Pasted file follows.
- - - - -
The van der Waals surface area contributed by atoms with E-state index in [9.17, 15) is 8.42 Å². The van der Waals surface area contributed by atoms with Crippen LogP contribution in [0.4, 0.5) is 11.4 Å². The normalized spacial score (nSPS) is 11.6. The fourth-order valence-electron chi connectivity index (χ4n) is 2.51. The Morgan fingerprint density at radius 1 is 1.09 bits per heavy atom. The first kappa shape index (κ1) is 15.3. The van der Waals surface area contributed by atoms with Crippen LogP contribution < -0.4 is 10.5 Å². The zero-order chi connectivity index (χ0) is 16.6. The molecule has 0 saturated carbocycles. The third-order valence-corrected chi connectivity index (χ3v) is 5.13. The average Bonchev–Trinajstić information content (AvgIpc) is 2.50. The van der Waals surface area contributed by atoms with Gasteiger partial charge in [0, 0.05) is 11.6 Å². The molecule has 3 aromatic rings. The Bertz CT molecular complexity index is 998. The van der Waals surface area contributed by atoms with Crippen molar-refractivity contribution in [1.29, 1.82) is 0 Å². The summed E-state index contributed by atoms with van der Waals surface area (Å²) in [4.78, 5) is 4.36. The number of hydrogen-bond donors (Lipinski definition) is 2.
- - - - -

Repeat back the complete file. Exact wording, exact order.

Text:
The van der Waals surface area contributed by atoms with E-state index in [9.17, 15) is 8.42 Å². The van der Waals surface area contributed by atoms with Crippen LogP contribution in [0.4, 0.5) is 11.4 Å². The normalized spacial score (nSPS) is 11.6. The fourth-order valence-electron chi connectivity index (χ4n) is 2.51. The Morgan fingerprint density at radius 1 is 1.09 bits per heavy atom. The first kappa shape index (κ1) is 15.3. The van der Waals surface area contributed by atoms with Crippen LogP contribution < -0.4 is 10.5 Å². The zero-order chi connectivity index (χ0) is 16.6. The molecule has 0 saturated carbocycles. The third-order valence-corrected chi connectivity index (χ3v) is 5.13. The average Bonchev–Trinajstić information content (AvgIpc) is 2.50. The van der Waals surface area contributed by atoms with Gasteiger partial charge in [0, 0.05) is 11.6 Å². The molecule has 3 aromatic rings. The Bertz CT molecular complexity index is 998. The van der Waals surface area contributed by atoms with Crippen molar-refractivity contribution in [1.29, 1.82) is 0 Å². The summed E-state index contributed by atoms with van der Waals surface area (Å²) in [4.78, 5) is 4.36. The number of hydrogen-bond donors (Lipinski definition) is 2.